• The SAT includes a Math section in which you cannot use your calculator. - The ACT allows a calculator in all Math sections
  • The ACT Math section is harder than the SAT

For more information on the SAT and ACT, click here:

Q: What do I do if my high school exams are cancelled, or postponed, and predicted grades or transcripts cannot be given in time for university applications?

While this question is quite speculative at this point, what I can say is that universities may extend their deadlines for when materials are due. Schools may also give you a predicted grade earlier than normal, and the Coronavirus may be fully contained by the time applications are due.

However, waiting to see what happens is extremely risky. Instead, there are better options that will put you in a safer position:

  • Email the universities and let them know your situation: They may extend their admissions deadline, or even defer your application.
  • Consider taking a gap year and apply a year later: However, make sure you do something to boost your candidacy during this time. Some current students are already taking extra A Levels in order to improve their academic profile, working on unique extracurricular activities and making sure they spend some time studying for their standardized exams.
  • Diversify your academic subjects and curriculum: For example, if you are an IB student, studying A Level or AP subjects will strengthen your academic profile and increase the likelihood of having an impressive range of academic qualifications under your belt. It is possible to study for these outside of school, which means you can go at your own pace, but it’s important that you have strong tutors to guide you along the way.

Q: My school is currently undergoing online schooling but I feel like I want to take on more academic rigour during this time. If I am already studying one curriculum through school, would you recommend using my extra time to increase my current grades, or take other AP subjects / another curriculum for variety?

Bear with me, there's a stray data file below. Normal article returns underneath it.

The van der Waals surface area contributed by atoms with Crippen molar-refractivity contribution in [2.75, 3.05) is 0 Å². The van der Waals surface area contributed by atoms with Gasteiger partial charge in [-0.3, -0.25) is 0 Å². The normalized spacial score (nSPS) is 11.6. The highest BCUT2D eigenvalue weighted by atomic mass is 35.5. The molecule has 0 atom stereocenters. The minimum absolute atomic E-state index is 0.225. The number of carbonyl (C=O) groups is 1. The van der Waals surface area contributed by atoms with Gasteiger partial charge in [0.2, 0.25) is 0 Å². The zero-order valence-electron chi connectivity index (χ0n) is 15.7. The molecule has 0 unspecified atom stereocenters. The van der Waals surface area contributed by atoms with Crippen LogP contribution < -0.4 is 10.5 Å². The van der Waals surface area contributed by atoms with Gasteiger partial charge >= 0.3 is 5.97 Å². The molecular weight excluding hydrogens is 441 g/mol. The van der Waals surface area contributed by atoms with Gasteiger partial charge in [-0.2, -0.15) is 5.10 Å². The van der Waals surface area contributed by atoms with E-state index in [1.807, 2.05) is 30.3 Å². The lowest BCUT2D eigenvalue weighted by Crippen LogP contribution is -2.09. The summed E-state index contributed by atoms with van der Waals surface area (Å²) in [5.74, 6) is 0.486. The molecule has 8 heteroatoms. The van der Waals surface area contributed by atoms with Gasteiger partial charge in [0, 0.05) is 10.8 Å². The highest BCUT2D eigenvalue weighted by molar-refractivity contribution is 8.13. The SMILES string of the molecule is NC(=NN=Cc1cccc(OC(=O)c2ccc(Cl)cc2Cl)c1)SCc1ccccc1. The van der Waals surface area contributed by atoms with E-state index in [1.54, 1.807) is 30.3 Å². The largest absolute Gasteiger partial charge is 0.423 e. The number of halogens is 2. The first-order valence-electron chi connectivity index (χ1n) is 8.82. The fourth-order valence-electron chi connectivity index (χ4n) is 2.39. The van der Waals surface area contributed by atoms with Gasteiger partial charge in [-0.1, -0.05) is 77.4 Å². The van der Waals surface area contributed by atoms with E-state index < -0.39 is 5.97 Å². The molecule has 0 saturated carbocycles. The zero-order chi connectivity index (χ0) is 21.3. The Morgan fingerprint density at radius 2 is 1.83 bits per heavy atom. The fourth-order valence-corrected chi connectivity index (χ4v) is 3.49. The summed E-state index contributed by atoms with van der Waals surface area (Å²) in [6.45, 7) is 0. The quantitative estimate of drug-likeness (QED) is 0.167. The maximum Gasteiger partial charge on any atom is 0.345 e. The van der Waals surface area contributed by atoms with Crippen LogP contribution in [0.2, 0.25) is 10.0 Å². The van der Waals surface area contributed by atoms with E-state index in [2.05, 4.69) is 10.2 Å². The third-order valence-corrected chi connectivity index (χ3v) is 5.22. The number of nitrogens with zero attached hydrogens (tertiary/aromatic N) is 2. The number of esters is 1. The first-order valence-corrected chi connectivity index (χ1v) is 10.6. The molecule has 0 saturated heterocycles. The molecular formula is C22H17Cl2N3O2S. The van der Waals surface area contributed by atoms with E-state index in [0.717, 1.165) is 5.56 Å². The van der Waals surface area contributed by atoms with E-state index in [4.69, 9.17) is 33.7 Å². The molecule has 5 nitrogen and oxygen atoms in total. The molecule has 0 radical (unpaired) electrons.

If you are pushed for time, focus on the curriculum you already study. It is better to get top grades in one curriculum, as opposed to average grades in multiple. In the US, this is especially important, as they ask for your class ranking and your rank is usually calculated through only your grades.

US universities want to know how well you did relative to your environment. They’d rather take someone who was ranked 1st at their school, instead of 40th, as they want people who are best / local champions – someone who can do really well when they’re given all the resources. During high school, I was very focused on getting Dux at my school, as I knew this would have a big impact on how I would do in my applications to places like Harvard.

If you intend to take IB eventually, use your spare time to study a different curriculum prior to starting IB. For example, AS economics and AS computer science are both great, as most people will need this knowledge in their career at some point. It only takes around 4 months to study for these and you can sit them at a Pearson Exam Centre, which enables you to gain that qualification before you even start IB. This is an easy way to differentiate yourself.

Additionally, studying extra subjects through a different curriculum is likely to help towards the preparation of your school’s curriculum.

Q: Please rank the following in terms of what universities favour / what you recommend pursuing: IB, AP, A Levels, your local school curriculum, online courses through edX/cousera, online summer programs, online competitions.